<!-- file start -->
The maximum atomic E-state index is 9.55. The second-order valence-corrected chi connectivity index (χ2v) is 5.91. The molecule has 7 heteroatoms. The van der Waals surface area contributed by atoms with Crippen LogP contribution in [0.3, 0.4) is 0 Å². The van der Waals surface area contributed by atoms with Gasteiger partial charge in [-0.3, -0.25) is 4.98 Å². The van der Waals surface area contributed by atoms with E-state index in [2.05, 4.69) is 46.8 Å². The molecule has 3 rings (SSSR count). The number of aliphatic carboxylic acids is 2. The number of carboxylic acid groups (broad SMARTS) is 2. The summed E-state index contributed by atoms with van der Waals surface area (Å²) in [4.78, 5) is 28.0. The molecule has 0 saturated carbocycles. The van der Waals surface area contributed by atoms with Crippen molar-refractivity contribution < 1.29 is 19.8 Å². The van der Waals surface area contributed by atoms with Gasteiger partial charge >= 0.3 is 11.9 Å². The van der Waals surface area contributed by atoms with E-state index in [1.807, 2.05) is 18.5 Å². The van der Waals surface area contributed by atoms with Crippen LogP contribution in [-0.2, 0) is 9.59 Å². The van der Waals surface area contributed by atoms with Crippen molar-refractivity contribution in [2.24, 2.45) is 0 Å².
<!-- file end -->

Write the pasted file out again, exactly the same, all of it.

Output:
The maximum atomic E-state index is 9.55. The second-order valence-corrected chi connectivity index (χ2v) is 5.91. The molecule has 7 heteroatoms. The van der Waals surface area contributed by atoms with Crippen LogP contribution in [0.3, 0.4) is 0 Å². The van der Waals surface area contributed by atoms with Gasteiger partial charge in [-0.3, -0.25) is 4.98 Å². The van der Waals surface area contributed by atoms with E-state index in [2.05, 4.69) is 46.8 Å². The molecule has 3 rings (SSSR count). The number of aliphatic carboxylic acids is 2. The number of carboxylic acid groups (broad SMARTS) is 2. The summed E-state index contributed by atoms with van der Waals surface area (Å²) in [4.78, 5) is 28.0. The molecule has 0 saturated carbocycles. The van der Waals surface area contributed by atoms with Crippen molar-refractivity contribution < 1.29 is 19.8 Å². The van der Waals surface area contributed by atoms with Gasteiger partial charge >= 0.3 is 11.9 Å². The van der Waals surface area contributed by atoms with E-state index in [1.807, 2.05) is 18.5 Å². The van der Waals surface area contributed by atoms with Crippen LogP contribution in [-0.2, 0) is 9.59 Å². The van der Waals surface area contributed by atoms with Crippen molar-refractivity contribution in [2.24, 2.45) is 0 Å².